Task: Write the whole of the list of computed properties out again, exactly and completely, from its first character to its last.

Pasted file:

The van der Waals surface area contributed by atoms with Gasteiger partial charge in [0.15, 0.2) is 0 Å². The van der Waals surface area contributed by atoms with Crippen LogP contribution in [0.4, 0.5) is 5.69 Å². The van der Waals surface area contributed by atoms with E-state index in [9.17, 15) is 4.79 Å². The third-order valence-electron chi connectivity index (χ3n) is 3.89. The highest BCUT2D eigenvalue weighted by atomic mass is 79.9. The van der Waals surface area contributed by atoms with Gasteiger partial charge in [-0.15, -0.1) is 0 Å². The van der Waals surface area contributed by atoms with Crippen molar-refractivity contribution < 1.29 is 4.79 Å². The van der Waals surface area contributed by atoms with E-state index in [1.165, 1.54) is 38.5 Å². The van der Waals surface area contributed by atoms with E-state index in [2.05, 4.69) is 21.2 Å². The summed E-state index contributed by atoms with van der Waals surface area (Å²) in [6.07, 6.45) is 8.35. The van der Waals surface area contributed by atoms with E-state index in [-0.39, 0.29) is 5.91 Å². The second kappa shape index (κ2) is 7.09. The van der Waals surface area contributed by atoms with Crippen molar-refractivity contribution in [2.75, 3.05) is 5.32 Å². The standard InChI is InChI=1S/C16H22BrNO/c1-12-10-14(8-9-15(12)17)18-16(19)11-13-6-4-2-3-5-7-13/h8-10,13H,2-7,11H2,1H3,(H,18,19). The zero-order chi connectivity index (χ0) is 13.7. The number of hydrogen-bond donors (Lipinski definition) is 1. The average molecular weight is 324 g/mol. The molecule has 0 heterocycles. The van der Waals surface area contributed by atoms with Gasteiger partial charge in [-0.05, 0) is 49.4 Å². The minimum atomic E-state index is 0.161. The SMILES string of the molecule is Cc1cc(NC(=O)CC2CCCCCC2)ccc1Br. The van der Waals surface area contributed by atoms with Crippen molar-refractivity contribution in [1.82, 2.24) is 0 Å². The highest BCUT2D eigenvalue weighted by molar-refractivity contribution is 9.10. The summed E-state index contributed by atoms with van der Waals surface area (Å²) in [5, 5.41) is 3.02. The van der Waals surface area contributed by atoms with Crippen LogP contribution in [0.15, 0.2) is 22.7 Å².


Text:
The van der Waals surface area contributed by atoms with Gasteiger partial charge in [0.15, 0.2) is 0 Å². The van der Waals surface area contributed by atoms with Crippen LogP contribution in [0.4, 0.5) is 5.69 Å². The van der Waals surface area contributed by atoms with E-state index in [9.17, 15) is 4.79 Å². The third-order valence-electron chi connectivity index (χ3n) is 3.89. The highest BCUT2D eigenvalue weighted by atomic mass is 79.9. The van der Waals surface area contributed by atoms with Gasteiger partial charge in [-0.15, -0.1) is 0 Å². The van der Waals surface area contributed by atoms with Crippen molar-refractivity contribution < 1.29 is 4.79 Å². The van der Waals surface area contributed by atoms with E-state index in [1.165, 1.54) is 38.5 Å². The van der Waals surface area contributed by atoms with E-state index in [2.05, 4.69) is 21.2 Å². The summed E-state index contributed by atoms with van der Waals surface area (Å²) in [6.07, 6.45) is 8.35. The van der Waals surface area contributed by atoms with E-state index in [-0.39, 0.29) is 5.91 Å². The second kappa shape index (κ2) is 7.09. The van der Waals surface area contributed by atoms with Crippen molar-refractivity contribution in [2.75, 3.05) is 5.32 Å². The standard InChI is InChI=1S/C16H22BrNO/c1-12-10-14(8-9-15(12)17)18-16(19)11-13-6-4-2-3-5-7-13/h8-10,13H,2-7,11H2,1H3,(H,18,19). The zero-order chi connectivity index (χ0) is 13.7. The number of hydrogen-bond donors (Lipinski definition) is 1. The average molecular weight is 324 g/mol. The molecule has 0 heterocycles. The van der Waals surface area contributed by atoms with Gasteiger partial charge in [-0.05, 0) is 49.4 Å². The minimum atomic E-state index is 0.161. The SMILES string of the molecule is Cc1cc(NC(=O)CC2CCCCCC2)ccc1Br. The van der Waals surface area contributed by atoms with Crippen molar-refractivity contribution in [1.82, 2.24) is 0 Å². The highest BCUT2D eigenvalue weighted by molar-refractivity contribution is 9.10. The summed E-state index contributed by atoms with van der Waals surface area (Å²) in [5, 5.41) is 3.02. The van der Waals surface area contributed by atoms with Crippen LogP contribution in [0.15, 0.2) is 22.7 Å².